Regional Gardening Reports :: National Gardening Association

In the Garden:
Middle South
September, 2005
Regional Report

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Early-blooming bulbs, such as these crocuses, herald the start of my garden symphony.

Your Garden Symphony Starts with Spring Bulbs

Some people describe gardens as paintings -- blank canvases of soil that you "paint" with flowers and foliage plants.

I prefer to think of gardens as symphonies. Throughout the growing season, there are crescendos as the showiest plants come into bloom, then quiet spells where the foliage provides a soothing backdrop while you wait for the high drama of the next fanfare. You, the gardener, are the composer and maestro. The plants you choose will dicate when and where you'll have your own botanical drama.

The Prelude
The early spring bulbs are the prelude. Like the opening stanzas of a symphony that focus the attention of the audience, early spring bulbs draw attention to the re-emerging garden. Scilla and crocus herald the start of spring, while daffodils and tulips confirm the fact that the growing season is, indeed, here to stay and the symphony is underway. Planted under spring-flowering trees, such as crabapple, spring bulbs become a dramatic opening statement calling passersby to witness the drama to come.

The Drama
Our long growing season gives you plenty of time to build a dramatic ebb and flow in your garden. Late spring-flowering shrubs, such as azaleas, complement late tulips and alliums for a riot of color. Then things quiet down as the summer-bloomers gather strength. A parade of iris, lilies, cannas, and crocosmia provide progressive color throughout the summer months, and make good companions for long-blooming perennials such as coreopsis, echinacea, daylily, veronica, and Shasta daisy.

A perennial garden will naturally have lulls when blooms are sparse. Summer-flowering bulbs, such as gladiolus, caladium, and begonia, can provide welcome color during these quiet times. If your tastes run to continuous high drama, consider interplanting your gardens with annual flowers. Geraniums, impatiens, flossflower, annual salvias, and petunias will all flower for months if you provide plenty of water and fertilizer and deadhead spent blooms. Some gardeners find these flowers too garish and predictable and feel they take away from the drama of the changing landscape. It's up to you to decide how you want your symphony to play.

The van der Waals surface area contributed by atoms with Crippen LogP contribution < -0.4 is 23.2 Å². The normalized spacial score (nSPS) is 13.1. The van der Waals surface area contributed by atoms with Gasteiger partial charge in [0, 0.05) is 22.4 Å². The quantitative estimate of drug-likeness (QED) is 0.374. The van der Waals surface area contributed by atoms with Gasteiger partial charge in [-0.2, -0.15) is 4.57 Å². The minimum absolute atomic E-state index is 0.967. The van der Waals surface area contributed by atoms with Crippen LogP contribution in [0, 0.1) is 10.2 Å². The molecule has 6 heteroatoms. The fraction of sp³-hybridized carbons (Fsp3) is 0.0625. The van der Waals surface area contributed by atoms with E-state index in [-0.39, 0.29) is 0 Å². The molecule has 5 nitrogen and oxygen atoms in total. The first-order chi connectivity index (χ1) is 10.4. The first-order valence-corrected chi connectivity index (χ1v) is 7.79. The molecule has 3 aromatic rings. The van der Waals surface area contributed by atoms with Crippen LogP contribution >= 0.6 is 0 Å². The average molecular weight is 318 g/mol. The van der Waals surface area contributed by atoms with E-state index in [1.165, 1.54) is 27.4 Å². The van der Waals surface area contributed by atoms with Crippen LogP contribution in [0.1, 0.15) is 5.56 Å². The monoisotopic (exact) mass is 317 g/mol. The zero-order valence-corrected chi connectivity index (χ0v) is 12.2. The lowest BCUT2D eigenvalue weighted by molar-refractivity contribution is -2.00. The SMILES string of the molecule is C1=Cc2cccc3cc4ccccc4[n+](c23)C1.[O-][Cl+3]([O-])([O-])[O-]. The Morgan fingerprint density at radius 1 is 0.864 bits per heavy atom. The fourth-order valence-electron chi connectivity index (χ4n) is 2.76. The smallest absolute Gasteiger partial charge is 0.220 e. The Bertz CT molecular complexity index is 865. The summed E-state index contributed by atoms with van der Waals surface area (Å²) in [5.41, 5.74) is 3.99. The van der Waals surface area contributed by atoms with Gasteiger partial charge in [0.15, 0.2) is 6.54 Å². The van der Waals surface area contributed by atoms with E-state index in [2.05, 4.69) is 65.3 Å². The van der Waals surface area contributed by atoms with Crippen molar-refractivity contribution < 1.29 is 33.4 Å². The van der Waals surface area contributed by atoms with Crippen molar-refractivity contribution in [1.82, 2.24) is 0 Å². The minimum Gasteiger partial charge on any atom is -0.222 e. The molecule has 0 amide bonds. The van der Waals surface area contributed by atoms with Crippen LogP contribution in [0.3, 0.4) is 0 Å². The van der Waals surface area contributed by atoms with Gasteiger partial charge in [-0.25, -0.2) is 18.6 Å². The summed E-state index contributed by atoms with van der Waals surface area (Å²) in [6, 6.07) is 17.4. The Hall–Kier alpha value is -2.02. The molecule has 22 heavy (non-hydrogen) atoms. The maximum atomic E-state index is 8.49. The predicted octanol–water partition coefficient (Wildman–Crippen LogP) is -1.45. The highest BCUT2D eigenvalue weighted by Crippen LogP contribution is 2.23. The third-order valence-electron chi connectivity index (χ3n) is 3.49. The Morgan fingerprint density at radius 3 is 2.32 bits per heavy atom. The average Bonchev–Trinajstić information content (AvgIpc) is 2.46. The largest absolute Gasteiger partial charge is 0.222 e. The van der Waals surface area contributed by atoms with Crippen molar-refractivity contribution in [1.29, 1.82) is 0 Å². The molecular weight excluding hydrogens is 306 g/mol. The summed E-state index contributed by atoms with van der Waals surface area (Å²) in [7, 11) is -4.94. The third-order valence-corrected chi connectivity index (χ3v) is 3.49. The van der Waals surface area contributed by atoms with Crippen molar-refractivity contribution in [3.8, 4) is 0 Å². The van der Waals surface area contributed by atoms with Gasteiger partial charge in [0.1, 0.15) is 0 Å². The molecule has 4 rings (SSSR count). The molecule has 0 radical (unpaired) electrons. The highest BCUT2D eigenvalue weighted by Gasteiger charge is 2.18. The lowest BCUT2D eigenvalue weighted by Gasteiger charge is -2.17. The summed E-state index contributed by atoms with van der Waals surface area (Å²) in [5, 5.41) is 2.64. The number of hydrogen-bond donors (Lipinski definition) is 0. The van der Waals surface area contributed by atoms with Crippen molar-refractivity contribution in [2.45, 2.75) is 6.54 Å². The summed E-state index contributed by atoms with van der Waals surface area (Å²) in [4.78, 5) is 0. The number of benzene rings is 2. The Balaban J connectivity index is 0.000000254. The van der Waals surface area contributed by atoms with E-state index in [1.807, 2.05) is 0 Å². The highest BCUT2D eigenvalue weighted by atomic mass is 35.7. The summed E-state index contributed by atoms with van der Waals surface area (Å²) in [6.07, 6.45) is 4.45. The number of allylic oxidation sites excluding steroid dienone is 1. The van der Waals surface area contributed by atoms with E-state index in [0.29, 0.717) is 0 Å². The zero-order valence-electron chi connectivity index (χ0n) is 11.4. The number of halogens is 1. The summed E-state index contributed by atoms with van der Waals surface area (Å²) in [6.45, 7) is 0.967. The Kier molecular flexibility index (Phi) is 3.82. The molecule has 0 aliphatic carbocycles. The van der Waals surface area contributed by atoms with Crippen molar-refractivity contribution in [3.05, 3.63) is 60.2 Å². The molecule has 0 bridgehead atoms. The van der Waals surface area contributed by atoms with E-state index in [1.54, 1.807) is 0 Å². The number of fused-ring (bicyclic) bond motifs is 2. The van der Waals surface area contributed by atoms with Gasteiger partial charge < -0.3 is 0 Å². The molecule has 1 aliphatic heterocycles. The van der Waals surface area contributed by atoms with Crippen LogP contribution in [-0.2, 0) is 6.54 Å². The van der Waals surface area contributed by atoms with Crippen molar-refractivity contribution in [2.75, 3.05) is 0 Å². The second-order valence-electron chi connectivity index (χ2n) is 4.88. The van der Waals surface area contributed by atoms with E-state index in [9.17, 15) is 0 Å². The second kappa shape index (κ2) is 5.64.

The Finale
During the heat and humidity of high summer, some perennials will begin to flag and gardens can begin to look forlorn. Plan to include some late-summer bloomers, such as sedum, ornamental goldenrod, aster, and Joe Pye weed, to fill in the gaps. These plants will bloom into fall, carrying the garden into the quietude of winter. But not before the riot of color provided by the changing fall leaves provides one last hurrah! Trees and shrubs with dramatic fall color not only spark your fall garden, they also provide winter interest, casting long shadows in the January sun, catching snowflakes during the occasional winter storm. Sourwood, river birch, Japanese maple, and crape myrtle provide fall and winter interest in the form of colorful fall foliage, attractive bark, and/or interesting form.

Then before you know it, the earliest bulbs will be emerging, signalling the prelude to a new gardening season.

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